Music delights, feeds the soul and punctuates special moments in our lives, but music can be light, fluffy and superficial or a true work of enduring art and wonderment. To the latter category belong the master works of musical geniuses like Beethoven and Mozart, whose intricate dance with sound has endured the test of time and musical styles. Such genius deserves nothing less than the finest instrument, so is it not surprising that the noblest instrument of all is itself a masterful work of beauty and craftsmanship.

Handmade by an elite workforce capable of combining exquisite carpentry with the painstaking workmanship and tonal dedication required of this product, the piano has as illustrious a history as the compositions to which it gives life and spirit. For many years there was a clear division between the grand professional pianos of Steinway, Blüthner and Bosendorfer, and those manufacturers whose creations adorned a grandmother’s salon or music teacher’s studio. Today, however, new makes are entering the ‘super piano’ stakes in a sublime blend of classical craftsmanship and modern technology.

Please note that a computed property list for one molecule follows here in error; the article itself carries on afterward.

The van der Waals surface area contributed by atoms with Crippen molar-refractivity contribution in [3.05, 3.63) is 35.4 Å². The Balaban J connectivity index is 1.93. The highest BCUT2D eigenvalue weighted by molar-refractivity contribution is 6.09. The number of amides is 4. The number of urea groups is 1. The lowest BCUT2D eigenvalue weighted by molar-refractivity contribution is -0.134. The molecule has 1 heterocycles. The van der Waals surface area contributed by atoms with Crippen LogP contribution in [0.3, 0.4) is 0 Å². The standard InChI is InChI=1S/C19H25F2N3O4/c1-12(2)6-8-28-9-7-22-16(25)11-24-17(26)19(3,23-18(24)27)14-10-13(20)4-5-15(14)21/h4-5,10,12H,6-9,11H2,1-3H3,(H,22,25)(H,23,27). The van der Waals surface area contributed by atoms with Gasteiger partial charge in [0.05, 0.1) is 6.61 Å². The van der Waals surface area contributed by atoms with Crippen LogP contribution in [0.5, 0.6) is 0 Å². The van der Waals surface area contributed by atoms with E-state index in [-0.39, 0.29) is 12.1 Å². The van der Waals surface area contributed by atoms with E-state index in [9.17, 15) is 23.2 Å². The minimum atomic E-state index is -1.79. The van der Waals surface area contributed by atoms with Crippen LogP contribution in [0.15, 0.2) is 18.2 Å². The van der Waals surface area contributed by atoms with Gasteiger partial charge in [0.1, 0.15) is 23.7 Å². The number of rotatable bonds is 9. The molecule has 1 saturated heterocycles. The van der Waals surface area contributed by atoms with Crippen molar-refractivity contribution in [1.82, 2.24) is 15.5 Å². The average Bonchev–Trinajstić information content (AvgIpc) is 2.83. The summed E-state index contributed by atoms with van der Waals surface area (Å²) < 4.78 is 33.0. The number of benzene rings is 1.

Thanks to this alchemy the likes of Schimmel, Steingraeber & Söhne, Stuart & Sons, Paulello and Petrof have joined the big guns in producing models whose angelic tones are due not just to their meticulously handcrafted perfection, but now also to state of the art technology. A new generation of super pianos for the 21st century is confounding concert pianists with a hitherto unknown variety of styles and choices. In some cases the very principles of acoustics that ruled piano design for so long have been rewritten, creating a new interpretation of classical sound.

That is all well and good for professionals, yet as far as the rest of us are concerned the choice of piano remains above all an emotive and visual one. Here too, there are some decidedly architectural new designs employing new materials for a virtually ‘liquid’ look, but the classic grand wing remains king as the epitome of workmanship, elegance and cultured refinement. To have such a piece in one’s salon infers as much about its owner.

By Michel Cruz